__A
Stable Model for the Positron __

All positrons consist of
electric charge q=1.602176565e-19 coul=e, mass m=9.10938356e-31 kg, and a
magnetic dipole moment m_{q}=9284.764e-27 m^{2}coul/sec.

In this article we model a
positron’s electric charge as a spinning disk with radius R, uniform charge
density s_{q}=e/pR^{2}, and spinning
with an angular speed of w_{q}>0. The formula for the
magnetic dipole moment of this disk is

m_{q}=w_{q}R^{2}e/4.
(1)

Thus w_{q}R^{2}=4m_{q}/e
is a constant. We can solve for w_{q} if we have a value for R.
Let us estimate that R, the positron radius,
is R=1e-18. Then

w_{q}=4m_{q}/qR^{2}=2.318037570664338e+32.
(2)

We shall assume that a disk
lies in the xy plane and that w_{q} points in the positive
z-direction. It is readily shown that, given such a disk, the magnetic field in
the disk is *uniform* and points in the
same direction as w_{q}:

B_{z}=ew_{q}/2pe_{o}c^{2}R. (3)

Hence an *increment* of charge, d(e), momentarily coincident with the positive
x-axis and at a distance R from the disk’s center, is subject to an
outward-pointing magnetic force:

dF_{mag x}=d(e)(w_{q}R)(ew_{q}/2pe_{o}Rc^{2})
(4)

=d(e)(w_{q}^{2}e/2pe_{o}c^{2}).

In the article __On the
Fields of a Spinning Disk of Charge __it was found that the electric field, ** E**,
points radially outward. On the disk’s periphery:

E_{x}=w_{q}^{2}R-ew_{q}^{2}/2pe_{o}c^{2}.
(5)

Thus in addition to the
magnetic force, d(e) also experiences an outward-pointing *electric* force:

dF_{elec x}=d(e)E_{x
}(6)

= d(e)(w_{q}^{2}R-ew_{q}^{2}/2pe_{o}c^{2}).

The *total* electromagnetic (or Lorentz) force on dq is

dF_{elecmag x}=dF_{elec
x}+dF_{mag x, }(7)

_{
}=d(e)(w_{q}^{2}R-ew_{q}^{2}/2pe_{o}c^{2}+ew_{q}^{2}/2pe_{o}c^{2}).

=d(e)(w_{q}^{2}R).

Now dF_{elecmag x}
points *outward *(in the positive-x
direction). If the positron is to be stable, some other force must be equal and
oppositely directed. An answer is suggested by gravitomagnetic theory.

The positron also has *mass.
*Let us model the mass portion of the particle as a disk of mass m, radius R,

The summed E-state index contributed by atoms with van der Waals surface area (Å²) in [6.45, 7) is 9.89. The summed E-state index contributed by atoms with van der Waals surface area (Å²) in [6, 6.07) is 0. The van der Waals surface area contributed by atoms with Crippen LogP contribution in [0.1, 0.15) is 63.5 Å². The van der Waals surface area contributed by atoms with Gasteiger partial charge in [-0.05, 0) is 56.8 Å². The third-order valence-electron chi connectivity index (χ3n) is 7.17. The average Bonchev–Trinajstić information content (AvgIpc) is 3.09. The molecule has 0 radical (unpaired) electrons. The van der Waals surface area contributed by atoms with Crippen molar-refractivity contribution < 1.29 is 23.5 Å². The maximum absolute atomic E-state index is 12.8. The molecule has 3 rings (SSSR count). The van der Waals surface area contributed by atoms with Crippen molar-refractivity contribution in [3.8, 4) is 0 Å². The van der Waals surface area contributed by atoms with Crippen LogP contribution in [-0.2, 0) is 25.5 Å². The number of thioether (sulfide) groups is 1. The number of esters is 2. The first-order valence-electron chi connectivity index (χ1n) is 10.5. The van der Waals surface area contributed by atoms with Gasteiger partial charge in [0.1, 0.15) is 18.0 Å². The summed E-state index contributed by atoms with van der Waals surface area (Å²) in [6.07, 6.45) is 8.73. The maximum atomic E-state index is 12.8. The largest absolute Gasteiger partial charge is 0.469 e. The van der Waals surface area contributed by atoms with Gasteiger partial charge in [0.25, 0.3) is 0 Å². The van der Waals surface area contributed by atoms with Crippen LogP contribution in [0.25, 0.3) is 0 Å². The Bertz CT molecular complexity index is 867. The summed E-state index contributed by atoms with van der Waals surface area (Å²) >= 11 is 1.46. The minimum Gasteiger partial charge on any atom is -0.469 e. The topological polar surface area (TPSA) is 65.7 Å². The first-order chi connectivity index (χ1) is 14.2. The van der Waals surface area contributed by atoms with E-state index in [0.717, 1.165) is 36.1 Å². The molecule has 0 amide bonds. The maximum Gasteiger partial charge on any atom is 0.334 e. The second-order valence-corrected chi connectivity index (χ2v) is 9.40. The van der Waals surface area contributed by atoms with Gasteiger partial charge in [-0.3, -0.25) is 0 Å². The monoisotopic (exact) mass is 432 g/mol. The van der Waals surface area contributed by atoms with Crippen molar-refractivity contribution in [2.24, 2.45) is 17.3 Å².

uniform mass density s_{m}=m/pR^{2}, and also lying in the xy-plane and spinning with an
angular speed of w_{m, }where the value of w_{m} at
stability is to be determined. We shall assume that w_{m} is
parallel to w_{q}*.* This mass theoretically engenders an imaginary *gravitomagnetic*
field

O_{z}=2i|m_{grav}|w_{m}G/Rc^{2}.
( 8)

Note that O_{z} is
Imaginary and positive, since i|m_{grav}| is Imaginary and w_{m} is
positive. An increment of mass i(dm) on the disk’s periphery, therefore
experiences a Real *gravitomagnetic*
force*:*

dF_{gravmag x} =i(dm)(v_{y})(O_{z})
(9)

=i(dm)(w_{m}R)(2i|m_{grav}|w_{m}G/Rc^{2})

=-(dm)(2|m_{grav}|w_{m}^{2}G/c^{2}).

Note in this equation that
dF_{gravmag x} is *inward*.

Of course the disk of mass
also has a *gravitational* field. In the
cited recent article it was determined that the rotating disk has a
gravitational field, ** g**, which
on the periphery has a value of

g_{x}=i(w_{m}^{2}R-2mw_{m}^{2}G/c^{2}).
(10)

Hence dm also experiences a
Real *gravitational* force inward which
has the value:

dF_{grav x} = (dm)(g_{x})
(11)

=-(dm)(w_{m}^{2}R-2Gmw_{m}^{2}/c^{2}).

The total grav-gravitomagnetic
force acting on dm points inward:

dF_{grav-gravmag x}=dF_{grav
x}+dF_{gravmag x}
(12)

=(dm)(-w_{m}^{2}R+2Gm/c^{2})+(dm)(-2mw_{m}^{2}G/c^{2})

=(dm)(-w_{m}^{2}R).

*The positron will be stable if *

dF_{elecmag x} + dF_{grav-gravmag
x} = 0*, *(13)

or if

d(e)(w_{q}^{2}R)-(dm)(w_{m}^{2}R)=0, (14)

Now

d(e)/dm=e/m.
(16)

Thus we have stability if

(e/m)(w_{q}^{2}R)-(w_{m}^{2}R)=0, (17)

or if

w_{m}^{2}=-(e/m)w_{q}^{2}
(18)

This solves to

w_{m}^{2}=9.450665030982446e+75.
(19)

Thus

w_{m}=9.721453096622153e+37.
(20)

At stability the disk of
mass spins faster than the disk of charge:

w_{m}/w_{q}=419397.
(21)

In summary, a positron
model of (a) a disk of charge, q=e, with radius R=1e-18, and spinning with an
angular speed of w_{q}, superposed on (b) a disk of mass, m, with radius R
but spinning at a rate of w_{m}>w_{q}, is stable if

w_{m}=419397
w_{q}. (22(